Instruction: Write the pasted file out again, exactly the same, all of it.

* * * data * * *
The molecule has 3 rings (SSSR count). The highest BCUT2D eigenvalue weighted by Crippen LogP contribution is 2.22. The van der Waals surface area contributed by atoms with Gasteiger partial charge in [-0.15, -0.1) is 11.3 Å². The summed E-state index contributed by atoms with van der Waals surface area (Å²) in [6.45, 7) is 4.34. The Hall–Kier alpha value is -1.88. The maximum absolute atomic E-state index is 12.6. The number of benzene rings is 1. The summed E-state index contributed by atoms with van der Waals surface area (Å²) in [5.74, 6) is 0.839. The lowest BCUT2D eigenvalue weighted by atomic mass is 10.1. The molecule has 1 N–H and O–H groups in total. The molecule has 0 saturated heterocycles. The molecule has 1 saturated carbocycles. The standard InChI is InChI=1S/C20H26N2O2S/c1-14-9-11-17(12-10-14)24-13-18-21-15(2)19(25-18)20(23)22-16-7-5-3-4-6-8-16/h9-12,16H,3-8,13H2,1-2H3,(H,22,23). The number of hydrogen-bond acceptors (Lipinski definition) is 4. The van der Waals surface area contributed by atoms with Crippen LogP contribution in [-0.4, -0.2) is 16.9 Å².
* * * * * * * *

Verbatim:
The molecule has 3 rings (SSSR count). The highest BCUT2D eigenvalue weighted by Crippen LogP contribution is 2.22. The van der Waals surface area contributed by atoms with Gasteiger partial charge in [-0.15, -0.1) is 11.3 Å². The summed E-state index contributed by atoms with van der Waals surface area (Å²) in [6.45, 7) is 4.34. The Hall–Kier alpha value is -1.88. The maximum absolute atomic E-state index is 12.6. The number of benzene rings is 1. The summed E-state index contributed by atoms with van der Waals surface area (Å²) in [5.74, 6) is 0.839. The lowest BCUT2D eigenvalue weighted by atomic mass is 10.1. The molecule has 1 N–H and O–H groups in total. The molecule has 0 saturated heterocycles. The molecule has 1 saturated carbocycles. The standard InChI is InChI=1S/C20H26N2O2S/c1-14-9-11-17(12-10-14)24-13-18-21-15(2)19(25-18)20(23)22-16-7-5-3-4-6-8-16/h9-12,16H,3-8,13H2,1-2H3,(H,22,23). The number of hydrogen-bond acceptors (Lipinski definition) is 4. The van der Waals surface area contributed by atoms with Crippen LogP contribution in [-0.4, -0.2) is 16.9 Å².